Weekly-ish notes on navigating big change

4 ps

Do you want fries with that?

Using Product as a marketing tool.

This month, we're talking about the difference between self-promotion and marketing. Marketing is made up of 4 aspects: Place, Price, Product and Promotion. Last we talked about using Place to market your work and today we'll look at how 2 makers used Product to reach a new market.

Cthulhu necklace
Collaborative Cthulhu necklace


Amy makes art.
Shannon makes laser-cut jewelry.


They met in the Starship and got to know each other while chatting in the Holodeck (our Starship-only chat room). When Shannon visited San Fransisco and stayed with Amy (a side effect of the Starship: you've always got a couch to crash on), they got to see each other's work up close. And they realized that their target markets (or Right People) aren't that different.

Shannon makes jewelry that geeks (math and science geeks) like, and Amy makes art that geeks (horror and sci-fi geeks) like.

They collaborated.

They talked, they asked the Starship questions, they sketched different ideas.
When they decided on what to make, Amy created the art and Shannon took those files and turned them into the right sort of files for the laser cutting software. They figured out the costs (and paid them up front) and now they each sell the work in their shops.

spider necklace
Collaborative spider necklace

This collaboration is a really great example of reaching a new market by creating a new product. Amy now has a high-end jewelry to offer her card-buyers. Shannon now has geeky/gothy jewelry with a slightly different aesthetic to offer her current customers.


The trick of creating a new product is to look at your existing customers.

What do you offer them? What do they use it for? What else might they like?
(Bonus points: what could you give them to help them use your main product?)

You want to be careful not to create something for an entirely different kind of customer. For example, If you sell geek-themed wall hangings, you might not want to make cutesy, Disney-themed baby blankets. (But baby blankets that go with your wall hangings = perfect!).

The mistake I see a lot of crafters make is to branch out into products for other crafters. This makes sense if you already sell something to crafters (patterns, yarn, supplies), but not if you sell the finished work to non-crafters. Remember, the girl who buys your jewelry probably doesn't make jewelry…so what else would she like?

Whether you choose to collaborate to create a new product or just come up with something yourself – what kind of new product might introduce you to a new market?

Here are a few ideas from the makers I've worked with:

  • A knitter who sells scarves can make custom-ordered blankets
  • A fine artist can sell cards
  • A knitwear designer can teach classes
  • A lotion-maker can make soaps
  • A jeweler can create a line of men's jewelry
  • A purse-maker can create wallets, or big beach bags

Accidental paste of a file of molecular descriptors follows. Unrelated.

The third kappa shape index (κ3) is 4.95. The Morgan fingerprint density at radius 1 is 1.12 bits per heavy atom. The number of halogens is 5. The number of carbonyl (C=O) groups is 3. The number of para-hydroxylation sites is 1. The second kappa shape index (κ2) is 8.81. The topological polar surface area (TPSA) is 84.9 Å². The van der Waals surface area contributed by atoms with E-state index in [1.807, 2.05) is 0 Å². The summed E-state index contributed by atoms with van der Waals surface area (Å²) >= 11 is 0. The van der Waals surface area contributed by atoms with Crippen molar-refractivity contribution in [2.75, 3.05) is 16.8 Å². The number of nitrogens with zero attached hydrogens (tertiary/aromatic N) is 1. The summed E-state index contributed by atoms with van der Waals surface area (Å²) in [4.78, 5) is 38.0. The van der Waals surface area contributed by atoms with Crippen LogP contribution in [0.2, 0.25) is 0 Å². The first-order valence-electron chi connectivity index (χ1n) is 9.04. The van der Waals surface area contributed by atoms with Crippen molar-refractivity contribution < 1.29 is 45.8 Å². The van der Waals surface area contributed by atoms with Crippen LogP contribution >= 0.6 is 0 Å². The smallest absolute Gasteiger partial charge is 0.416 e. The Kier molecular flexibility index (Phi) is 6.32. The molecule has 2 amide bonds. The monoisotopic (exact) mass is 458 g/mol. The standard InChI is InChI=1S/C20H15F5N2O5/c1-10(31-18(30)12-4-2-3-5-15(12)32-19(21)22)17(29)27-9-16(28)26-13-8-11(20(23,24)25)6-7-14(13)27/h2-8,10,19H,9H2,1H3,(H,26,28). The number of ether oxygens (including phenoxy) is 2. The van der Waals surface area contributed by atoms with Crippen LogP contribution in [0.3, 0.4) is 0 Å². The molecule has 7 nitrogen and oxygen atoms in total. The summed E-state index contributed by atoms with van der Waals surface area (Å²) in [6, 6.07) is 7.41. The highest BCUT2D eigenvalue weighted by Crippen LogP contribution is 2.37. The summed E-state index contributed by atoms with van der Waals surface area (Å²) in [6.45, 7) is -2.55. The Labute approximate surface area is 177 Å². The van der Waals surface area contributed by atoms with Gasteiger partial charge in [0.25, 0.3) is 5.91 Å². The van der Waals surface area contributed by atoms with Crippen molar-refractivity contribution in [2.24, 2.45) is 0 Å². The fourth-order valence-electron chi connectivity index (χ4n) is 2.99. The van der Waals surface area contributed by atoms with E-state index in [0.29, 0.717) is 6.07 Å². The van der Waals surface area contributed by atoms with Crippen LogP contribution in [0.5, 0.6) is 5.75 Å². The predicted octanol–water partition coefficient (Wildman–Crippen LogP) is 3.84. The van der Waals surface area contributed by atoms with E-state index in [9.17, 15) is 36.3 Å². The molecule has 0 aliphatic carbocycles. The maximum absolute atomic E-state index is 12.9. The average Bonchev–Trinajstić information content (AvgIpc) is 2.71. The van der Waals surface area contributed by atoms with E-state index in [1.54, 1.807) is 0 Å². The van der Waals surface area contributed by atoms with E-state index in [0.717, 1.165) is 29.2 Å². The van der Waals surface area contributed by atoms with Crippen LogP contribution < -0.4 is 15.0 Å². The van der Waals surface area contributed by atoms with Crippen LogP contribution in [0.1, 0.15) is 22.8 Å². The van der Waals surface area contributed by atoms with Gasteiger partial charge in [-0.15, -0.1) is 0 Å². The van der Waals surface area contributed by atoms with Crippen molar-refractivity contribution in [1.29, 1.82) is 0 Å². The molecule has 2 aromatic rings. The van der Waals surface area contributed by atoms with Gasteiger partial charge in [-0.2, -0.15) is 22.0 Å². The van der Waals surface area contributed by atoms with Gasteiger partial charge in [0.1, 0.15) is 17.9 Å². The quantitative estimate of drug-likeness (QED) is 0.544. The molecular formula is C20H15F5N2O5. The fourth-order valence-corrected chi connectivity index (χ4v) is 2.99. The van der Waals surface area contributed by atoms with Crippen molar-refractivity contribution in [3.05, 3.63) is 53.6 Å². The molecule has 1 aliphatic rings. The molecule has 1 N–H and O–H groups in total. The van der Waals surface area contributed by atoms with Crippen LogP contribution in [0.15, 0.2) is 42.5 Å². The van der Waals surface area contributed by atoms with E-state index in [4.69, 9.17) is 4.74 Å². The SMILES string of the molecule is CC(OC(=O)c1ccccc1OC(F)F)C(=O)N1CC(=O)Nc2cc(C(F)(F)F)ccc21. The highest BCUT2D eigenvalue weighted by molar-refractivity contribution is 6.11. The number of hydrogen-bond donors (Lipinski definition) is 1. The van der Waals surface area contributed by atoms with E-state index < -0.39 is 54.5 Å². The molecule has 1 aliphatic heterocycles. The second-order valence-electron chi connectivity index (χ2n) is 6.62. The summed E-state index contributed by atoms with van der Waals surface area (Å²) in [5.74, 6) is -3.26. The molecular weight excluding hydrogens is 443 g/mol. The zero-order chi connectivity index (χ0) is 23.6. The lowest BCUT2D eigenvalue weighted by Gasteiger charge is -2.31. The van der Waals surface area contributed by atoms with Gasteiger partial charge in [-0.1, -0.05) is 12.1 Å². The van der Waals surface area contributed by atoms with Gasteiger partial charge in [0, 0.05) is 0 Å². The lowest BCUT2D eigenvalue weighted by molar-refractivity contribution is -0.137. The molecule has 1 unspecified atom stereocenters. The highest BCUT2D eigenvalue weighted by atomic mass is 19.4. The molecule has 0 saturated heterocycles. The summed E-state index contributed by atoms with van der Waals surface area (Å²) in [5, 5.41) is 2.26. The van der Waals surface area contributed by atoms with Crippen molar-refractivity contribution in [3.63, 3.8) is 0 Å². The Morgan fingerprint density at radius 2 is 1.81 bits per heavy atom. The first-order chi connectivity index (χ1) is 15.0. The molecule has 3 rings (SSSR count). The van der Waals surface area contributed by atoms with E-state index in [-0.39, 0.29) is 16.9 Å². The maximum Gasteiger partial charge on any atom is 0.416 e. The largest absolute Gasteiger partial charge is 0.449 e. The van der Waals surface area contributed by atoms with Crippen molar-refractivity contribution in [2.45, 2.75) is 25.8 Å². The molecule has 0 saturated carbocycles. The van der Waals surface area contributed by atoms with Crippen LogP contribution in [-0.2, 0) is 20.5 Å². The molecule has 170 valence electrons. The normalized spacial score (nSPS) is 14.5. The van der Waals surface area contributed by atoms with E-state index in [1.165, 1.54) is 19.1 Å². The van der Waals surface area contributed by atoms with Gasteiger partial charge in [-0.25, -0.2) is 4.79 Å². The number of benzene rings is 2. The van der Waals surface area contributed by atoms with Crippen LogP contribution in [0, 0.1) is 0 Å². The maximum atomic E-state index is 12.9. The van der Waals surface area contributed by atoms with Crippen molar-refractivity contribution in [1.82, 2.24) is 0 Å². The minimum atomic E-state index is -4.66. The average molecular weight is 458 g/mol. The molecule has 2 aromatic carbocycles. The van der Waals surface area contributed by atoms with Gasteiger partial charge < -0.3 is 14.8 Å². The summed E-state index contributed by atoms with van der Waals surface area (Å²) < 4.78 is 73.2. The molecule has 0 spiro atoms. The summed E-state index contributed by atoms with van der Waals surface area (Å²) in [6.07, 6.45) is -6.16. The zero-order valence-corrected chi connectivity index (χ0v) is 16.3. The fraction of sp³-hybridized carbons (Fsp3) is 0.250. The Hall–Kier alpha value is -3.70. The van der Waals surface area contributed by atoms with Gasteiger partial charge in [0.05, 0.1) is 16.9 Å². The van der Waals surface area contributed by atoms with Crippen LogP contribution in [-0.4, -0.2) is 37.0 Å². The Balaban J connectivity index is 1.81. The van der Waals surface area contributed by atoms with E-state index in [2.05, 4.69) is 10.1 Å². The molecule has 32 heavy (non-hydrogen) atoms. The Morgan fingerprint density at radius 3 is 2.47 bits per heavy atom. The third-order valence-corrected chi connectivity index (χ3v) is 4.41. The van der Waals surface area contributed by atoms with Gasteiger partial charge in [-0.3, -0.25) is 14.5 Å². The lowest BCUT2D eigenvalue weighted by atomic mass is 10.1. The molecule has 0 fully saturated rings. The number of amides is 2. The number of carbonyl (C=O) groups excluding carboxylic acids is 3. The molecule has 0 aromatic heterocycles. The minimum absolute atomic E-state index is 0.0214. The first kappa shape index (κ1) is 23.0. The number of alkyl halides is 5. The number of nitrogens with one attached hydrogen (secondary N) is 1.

• A yarn shop can create their own kits with yarn + patterns
  • A yarn-maker can carry someone else's handmade kitting needles
  • A glass artist who makes beads can make holiday ornaments
  • An embroiderer who makes wall hangings can create embroidered jewelry

How about you? What new kind of product could you make?

Where ARE you?

Last week we talked about the difference between self-promotion and marketing. Marketing is made up of 4 aspects: Place, Price, Product and Promotion. In my next few posts, we're going to have examples of how you can use each one to share your work with more people.

The following example is an amalgamation of the work I've done with several fabulous knitwear designers.
If it sounds like you, that's a sign that your worries are normal!


Went to Lambikin's Hideaway yesterday for some needles


Lindsay creates knitting patterns. She has an online shop on her site and sells through Ravelry. She has a well-read, well-liked blog (she's writing about the kind of things her Right People – knitters – want to read about).

But her sales have plateaued. She wants to reach a bigger audience and is thinking about doing some sort of promotion (buying an ad in a knitting magazine, offering 2 patterns for the price of 3)…and she wonders – is this the best way?

The problem with this plan:

Holding a sale is not a good match for her objective (reaching a broader audience) because who will she tell about her sale? Her current audience! A sale might generate more purchases from your current audience, but unless you pair it with something else, isn't going to introduce you to many new people.

While buying an ad on Ravelry might increase her Ravelry sales, buying an ad in a magazine is going to reach a lot of people who don't shop online, and who shop mainly in their local yarn shop.

And there, buried in her problem, is a hint for the solution.

She can reach a broader audience by focusing on Place instead of Promotion.

She can make her patterns available to more people by being in more places.

What are some of the places she could offer her patterns?

  • She can offer a wholesale line of patterns to yarn shops.
  • She can submit patterns to print magazines (the magazine pays you and their subscriber base becomes familiar with you and your work).
  • She can vend at knitting and stitching shows, fill her booth with samples of her work and sell printed versions of her patterns.
  • She can hold a trunk show at her local yarn shop (or even a regular boutique!) with samples of her work in a variety of sizes, so knitters can try on a pattern before they commit to making it.

Long weekend of dyeing + spinning ahead of me. Seeking fibery inspiration in pages

Where else could this designer put her patterns to reach her people?

Have you thought of how Place is a marketing tool you can use? Where else can your products show up?


Don't know where your people are looking for your product?
Let's research that during an Exploration.